Pretoria: The incident at Marikana was not a reflection of the business environment in South Africa, the Inter-Ministerial Committee (IMC) established to deal with tragedy said on Monday.
“We would like to reassure all stakeholders and the international community that mining operations continue unhindered in other parts of the North West province and throughout the country,” the committee said in a statement. Government remained in control of the situation and law and order continued to prevail, it said.
Since the incident, more than 50 social workers provided psychological support to the 44 bereaved families and those hospitalised. About 38 people have been laid to rest, with the remaining six expected to be buried next weekend.
The IMC said the events at Marikana should not paint South Africa in a bad way or cast doubt on the country’s mining industry. “The country continues to fully support direct investment and appropriate incentives and the legislative framework is in place to give confidence and predictability to investment decisions and security of tenure.”
The IMC said the Marikana tragedy has not impacted negatively on the country’s ability to attract investors. According to the IMC, no concerns were raised by foreign investors through foreign offices abroad about the damage done to investor sentiments.”As government, we are doing all in our power to make sure what happened does not happen again.
“We would like to emphasise the inextricability of stability of investment and the seamless implementation of the Mining Charter with particular regard to social and labour programmes,” said the IMC. It said more work still needed to be done in the area of social investment in mining communities and in the improvement of living conditions of mineworkers to mitigate the unfavourable material conditions that give rise to tragedies such as Marikana.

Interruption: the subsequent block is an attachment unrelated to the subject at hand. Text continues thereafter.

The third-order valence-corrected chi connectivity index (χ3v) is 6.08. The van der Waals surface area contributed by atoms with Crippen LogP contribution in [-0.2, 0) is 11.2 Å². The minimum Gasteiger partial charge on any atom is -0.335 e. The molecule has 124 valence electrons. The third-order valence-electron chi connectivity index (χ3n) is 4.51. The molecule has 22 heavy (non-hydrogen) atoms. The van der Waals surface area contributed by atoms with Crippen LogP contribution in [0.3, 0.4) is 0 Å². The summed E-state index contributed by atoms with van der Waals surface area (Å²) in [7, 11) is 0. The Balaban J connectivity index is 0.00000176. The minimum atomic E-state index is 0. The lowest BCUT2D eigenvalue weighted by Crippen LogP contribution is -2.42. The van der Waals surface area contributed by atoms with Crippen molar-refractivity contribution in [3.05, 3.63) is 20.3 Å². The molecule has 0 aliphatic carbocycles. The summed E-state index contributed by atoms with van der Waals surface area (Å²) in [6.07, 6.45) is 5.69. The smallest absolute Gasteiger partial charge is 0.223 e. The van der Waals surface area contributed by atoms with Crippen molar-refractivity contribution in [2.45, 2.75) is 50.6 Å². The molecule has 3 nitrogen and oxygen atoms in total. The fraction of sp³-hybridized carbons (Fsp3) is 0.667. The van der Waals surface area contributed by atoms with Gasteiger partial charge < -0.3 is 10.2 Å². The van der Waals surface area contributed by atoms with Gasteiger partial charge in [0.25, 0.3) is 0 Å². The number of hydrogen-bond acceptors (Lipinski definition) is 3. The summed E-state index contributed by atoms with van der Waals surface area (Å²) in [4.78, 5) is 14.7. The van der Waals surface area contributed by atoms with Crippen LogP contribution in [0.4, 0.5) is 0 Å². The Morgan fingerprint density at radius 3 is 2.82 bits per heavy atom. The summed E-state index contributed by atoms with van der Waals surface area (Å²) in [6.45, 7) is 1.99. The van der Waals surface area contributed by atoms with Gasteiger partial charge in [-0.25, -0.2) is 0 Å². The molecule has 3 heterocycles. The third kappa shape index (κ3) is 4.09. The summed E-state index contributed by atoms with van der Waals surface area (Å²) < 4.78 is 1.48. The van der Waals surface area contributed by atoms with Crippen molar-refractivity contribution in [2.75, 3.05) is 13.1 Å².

On 16 August, 34 people were killed and 78 others sustained injuries in clashes with police at Marikana. Prior to this, 10 other people, including two police officers, were killed. Earlier today, Mineral Resources Minister Susan Shabangu said the root causes of the Marikana tragedy must be urgently addressed to prevent the recurrence of such an incident.
“The unfortunate occurrence of the Marikana tragedy some two weeks ago has added to the many historic ‘black spots’ in our country, especially in the mining industry,” she said. Following the Marikana tragedy, President Jacob Zuma immediately instituted the IMC and Commission of Inquiry to look into the matter. The Commission has been given four months to complete its work.
Most of the deceased have been laid to rest, while the remaining ones are expected to be laid to rest this weekend. Labour Minister Mildred Oliphant has been tasked to deal with the Marikana labour dispute. To date, the minister has met with the different labour unions active at the mine.She has also met with platinum and gold producers, the National Union of Mine Workers and the Chamber of Mines in an effort to find solutions to the instability.